SEDATION LINKED TO BIRTH DEFECTS
Girls who were sedated at a care home have had babies with birth defects7th April 2009
Ten girls who were heavily sedated while living at a care home during the 1970s and 1980s went on to have children with a range of birth defects, a BBC investigation has revealed.
As teenagers at the Church of England-run Kendall House home in Gravesend, Kent, the 10 were restrained with huge doses of tranquillisers and other drugs, according to Radio 4’s Today programme.
It is feared hundreds of other girls who were in UK care homes during the same period and suffered the same mistreatment may also be at risk of having children with birth defects.
In a statement issued through the Church of England, the Diocese of Rochester told the programme it was unable to discuss individual circumstances for legal reasons but would co-operate with any future inquiry.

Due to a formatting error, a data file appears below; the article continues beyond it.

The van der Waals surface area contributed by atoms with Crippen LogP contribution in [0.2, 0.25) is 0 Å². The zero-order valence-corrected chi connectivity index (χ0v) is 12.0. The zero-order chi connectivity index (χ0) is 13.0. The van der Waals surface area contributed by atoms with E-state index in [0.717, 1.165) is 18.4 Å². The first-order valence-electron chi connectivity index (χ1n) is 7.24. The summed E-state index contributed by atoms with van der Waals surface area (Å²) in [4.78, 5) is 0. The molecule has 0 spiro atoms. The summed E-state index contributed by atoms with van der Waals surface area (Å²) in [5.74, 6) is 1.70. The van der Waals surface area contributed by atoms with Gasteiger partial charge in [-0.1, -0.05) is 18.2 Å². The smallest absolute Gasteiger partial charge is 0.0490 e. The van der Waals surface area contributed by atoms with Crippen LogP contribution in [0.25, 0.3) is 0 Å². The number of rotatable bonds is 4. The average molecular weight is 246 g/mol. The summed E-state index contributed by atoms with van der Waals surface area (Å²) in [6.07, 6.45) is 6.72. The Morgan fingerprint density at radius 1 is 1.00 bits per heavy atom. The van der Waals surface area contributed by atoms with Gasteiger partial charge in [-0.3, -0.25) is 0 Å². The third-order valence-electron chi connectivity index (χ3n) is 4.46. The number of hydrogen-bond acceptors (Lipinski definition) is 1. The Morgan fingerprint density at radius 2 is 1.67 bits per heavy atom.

“However, if the police, social services or appropriate legal body initiates an investigation, the Diocese will co-operate fully with them,” the statement said.
“It would be inappropriate for the Diocese to initiate any internal inquiries since we are not qualified to do this. In any event, it would be essential for any investigation to be conducted both professionally and impartially.”
According to files from Kendall House, which is no longer a children’s home, girls were given massive doses of a number of drugs over long periods of time.
Former resident Teresa Cooper’s three children all have birth defects. Her eldest son was born with respiratory difficulties, her second son is blind and has learning difficulties, and her daughter was born with a cleft palate and a short lower jaw.
Ms Cooper, who left the home in 1984 at 16, was given medication at least 1,248 times over a 32-month period. This included three major tranquillisers, drugs to counter side-effects and anti-depressants, including up to 10 times the current recommended dose of Valium.
Nine other former residents of Kendall House, who all underwent similar drugging, have also gone on to have children with a range of birth defects, including brain tumours, learning difficulties and cleft palate, the BBC reported.